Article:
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Mining Waste Treatment Technology Selection

Regulatory Issues/Challenges
The ITRC Mining Waste Team searched statutes, regulations, or policies that impede or slow the use of new technologies in the reduction of threats to human health and the environment related to mining waste. During the investigative process, the team has searched for a variety of solutions to these barriers and recommended ways to overcome them. ITRC’s experience in past projects suggests that statutory and regulatory barriers often do not exist since exceptions, variances, or waivers are available. Even so, these are time-consuming, costly, uncertain, and biased toward existing or conventional technologies. This bias is part of what we are trying to overcome to allow new technologies to be tested, demonstrated, and earn an appropriate place in the toolbox of environmental professionals. The Mining Waste Team has identified the following issues.

1. Issue #1: Water Quality Standards
A barrier to the use of an innovative technology is the ability to consistently meet all ambient water quality standards. For example, wetland treatment systems almost always provide treatment but may not always consistently meet numeric water quality standards. To understand how a technology may address a portion of the overall water quality concerns, one must first understand that development of a water quality standard has two considerations to address:

1.1 Specific Challenges

1.2 Potential Solutions
Establish site specific Cleanup goals using;

  1. Performance-Based Criteria: Water quality and sediment criteria and benchmark values for ecological protection are generally derived based upon toxicological data obtained from standardized studies using multiple species. The final standard is set to be protective of sensitive organisms. It has been widely recognized that the biological community present at a particular site may share little in common with the species used for testing. As a consequence, “real life” aquatic systems would not be expected to respond in the same way to environmental stressors and in fact may be less susceptible, making traditional standards and benchmarks over- (or under-)protective. In lieu of conventional standards based upon the concentrations of contaminants in water or sediments, goals can be developed which use the natural systems as the measure.

    Fish and benthic macroinvertebrates have been used routinely to gauge aquatic community health. Performance-based criteria using either (or both) can be established using regional or site-specific reference conditions to define a healthy condition. Productivity (organism count, biomass), species richness/diversity, evenness, functional diversity, and/or multimetric index systems can be used to quantify site conditions for comparisons. The success of preventive or remedial measures would be judged based upon whether the community in site (or affected) systems is sufficiently similar to that in the reference area(s). This approach has been successfully implemented as part of the Lower North Potato Creek project in the Copper Basin of eastern Tennessee.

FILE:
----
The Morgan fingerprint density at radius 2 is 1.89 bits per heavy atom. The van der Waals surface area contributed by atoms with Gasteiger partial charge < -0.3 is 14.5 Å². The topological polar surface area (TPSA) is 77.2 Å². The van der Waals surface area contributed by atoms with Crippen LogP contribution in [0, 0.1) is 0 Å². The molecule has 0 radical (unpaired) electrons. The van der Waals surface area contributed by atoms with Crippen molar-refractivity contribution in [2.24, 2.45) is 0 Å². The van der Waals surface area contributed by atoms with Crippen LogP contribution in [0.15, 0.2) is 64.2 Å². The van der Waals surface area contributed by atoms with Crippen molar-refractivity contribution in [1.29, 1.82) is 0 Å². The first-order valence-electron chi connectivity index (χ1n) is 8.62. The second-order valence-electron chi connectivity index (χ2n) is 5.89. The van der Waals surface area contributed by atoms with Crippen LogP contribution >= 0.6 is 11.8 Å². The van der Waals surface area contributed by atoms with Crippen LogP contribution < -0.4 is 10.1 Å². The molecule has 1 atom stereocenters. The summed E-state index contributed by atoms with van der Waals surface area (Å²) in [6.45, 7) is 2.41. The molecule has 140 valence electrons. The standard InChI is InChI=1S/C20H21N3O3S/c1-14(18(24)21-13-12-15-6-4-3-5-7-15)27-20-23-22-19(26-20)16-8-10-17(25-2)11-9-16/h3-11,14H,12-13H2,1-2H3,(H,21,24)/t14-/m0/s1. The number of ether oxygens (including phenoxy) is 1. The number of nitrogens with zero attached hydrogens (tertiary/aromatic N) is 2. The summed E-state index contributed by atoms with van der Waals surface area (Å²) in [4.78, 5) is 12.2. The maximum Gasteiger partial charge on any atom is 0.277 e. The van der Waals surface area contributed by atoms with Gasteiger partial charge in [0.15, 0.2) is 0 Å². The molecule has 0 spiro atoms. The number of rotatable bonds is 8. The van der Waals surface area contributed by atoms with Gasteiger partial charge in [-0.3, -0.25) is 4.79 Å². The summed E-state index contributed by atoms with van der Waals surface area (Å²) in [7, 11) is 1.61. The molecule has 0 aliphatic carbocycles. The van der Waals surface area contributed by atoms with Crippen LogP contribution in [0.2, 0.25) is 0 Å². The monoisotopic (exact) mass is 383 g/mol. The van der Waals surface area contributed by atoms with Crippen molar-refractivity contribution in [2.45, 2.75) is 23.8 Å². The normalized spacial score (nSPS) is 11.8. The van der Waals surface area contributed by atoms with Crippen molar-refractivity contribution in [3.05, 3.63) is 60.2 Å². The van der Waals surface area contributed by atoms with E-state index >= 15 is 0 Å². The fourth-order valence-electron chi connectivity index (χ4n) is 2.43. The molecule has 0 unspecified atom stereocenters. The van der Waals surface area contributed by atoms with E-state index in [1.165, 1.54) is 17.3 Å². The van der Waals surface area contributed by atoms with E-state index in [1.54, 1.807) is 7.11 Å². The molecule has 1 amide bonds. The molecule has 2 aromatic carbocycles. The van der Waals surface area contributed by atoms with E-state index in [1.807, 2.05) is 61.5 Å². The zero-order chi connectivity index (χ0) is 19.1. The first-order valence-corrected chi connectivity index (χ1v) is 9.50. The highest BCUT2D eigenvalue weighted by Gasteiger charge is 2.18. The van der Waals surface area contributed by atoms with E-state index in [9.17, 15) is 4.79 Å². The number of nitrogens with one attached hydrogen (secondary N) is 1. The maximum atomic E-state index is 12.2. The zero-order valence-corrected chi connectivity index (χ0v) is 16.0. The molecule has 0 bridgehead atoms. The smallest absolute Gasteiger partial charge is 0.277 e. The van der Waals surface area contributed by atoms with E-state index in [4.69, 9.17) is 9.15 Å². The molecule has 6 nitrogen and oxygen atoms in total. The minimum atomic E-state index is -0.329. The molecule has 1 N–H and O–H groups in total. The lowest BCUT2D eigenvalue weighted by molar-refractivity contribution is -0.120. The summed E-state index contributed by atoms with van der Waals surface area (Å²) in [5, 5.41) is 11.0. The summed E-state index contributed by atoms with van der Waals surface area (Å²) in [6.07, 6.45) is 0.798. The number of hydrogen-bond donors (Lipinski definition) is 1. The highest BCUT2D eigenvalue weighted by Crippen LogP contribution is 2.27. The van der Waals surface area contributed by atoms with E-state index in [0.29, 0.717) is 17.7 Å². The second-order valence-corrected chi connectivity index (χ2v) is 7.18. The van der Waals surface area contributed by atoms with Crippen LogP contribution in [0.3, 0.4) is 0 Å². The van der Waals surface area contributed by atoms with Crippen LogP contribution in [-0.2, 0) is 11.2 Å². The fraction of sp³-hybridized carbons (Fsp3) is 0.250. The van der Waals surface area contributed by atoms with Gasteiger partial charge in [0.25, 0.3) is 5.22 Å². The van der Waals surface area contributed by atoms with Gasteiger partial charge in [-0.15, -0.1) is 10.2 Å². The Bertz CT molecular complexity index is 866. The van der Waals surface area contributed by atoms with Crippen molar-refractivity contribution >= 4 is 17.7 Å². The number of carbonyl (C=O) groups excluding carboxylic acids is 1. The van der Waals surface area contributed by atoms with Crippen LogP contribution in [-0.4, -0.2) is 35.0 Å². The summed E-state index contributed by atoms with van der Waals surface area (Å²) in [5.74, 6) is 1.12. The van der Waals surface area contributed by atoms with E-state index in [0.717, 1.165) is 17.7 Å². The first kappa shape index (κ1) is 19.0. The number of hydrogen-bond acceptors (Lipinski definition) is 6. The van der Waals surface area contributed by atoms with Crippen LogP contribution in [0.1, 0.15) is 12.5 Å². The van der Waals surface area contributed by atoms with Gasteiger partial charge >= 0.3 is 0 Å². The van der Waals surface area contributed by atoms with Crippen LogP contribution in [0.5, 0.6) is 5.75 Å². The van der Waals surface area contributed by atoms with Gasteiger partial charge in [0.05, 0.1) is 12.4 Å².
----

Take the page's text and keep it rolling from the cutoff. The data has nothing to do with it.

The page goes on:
2. Risk Assessment: Human health risk-based screening values or water quality criteria are derived using a standard set of scenarios and assumptions. As previously discussed, water and sediment quality standards for ecological receptors are typically based upon protection of sensitive species using toxicological data obtained from standardized studies. Often the test conditions, ecological communities and/or exposure scenarios/assumptions are inconsistent with those at a particular site. Regulatory agencies have various regulations and guidance outlining the role of and means by which risk assessments may be used in setting media quality objectives for site-specific conditions.

    From a human health perspective, it may be implausible for individuals to routinely contact contaminated water or sediment or consume fish caught from a water body. In these cases, risk assessment tools can be used to develop more appropriate scenarios and assumptions based upon site location, demographics, land use, and other factors. The form of the chemical present can also have a significant bearing on the potential human health outcome associated with exposure. For example, the bioavailability of lead can vary substantially depending upon the compound present. Exposure and toxicological assessment information specific to the site can be combined to derive cleanup standards more in line with the actual risks posed.

    Ecological receptors can also respond differently to the same contaminant concentration in a medium based on site-specific conditions. In water, the presence of competing cations, complexing substances (organic carbon, iron oxyhydroxides), and other constituents can significantly affect the toxicity of mining-related contaminants. Procedures such as the “water effects ratio” can be used to derive water quality criteria consistent with surface water composition at a site. For sediment, bioavailability can be affected by various factors, including acid volatile sulfide, organic carbon, and chemical form. With reduced bioavailability, sediment contaminant concentrations above generically derived quality criteria may be tolerated, and a healthy aquatic community may still be supported. ITRC’s Web-based contaminated sediment technical and regulatory guidance (in progress) identifies and describe various tools and methodologies to evaluate the bioavailability of chemicals and their role in assessing human and ecological exposure derived for fresh and marine water contaminated sediments.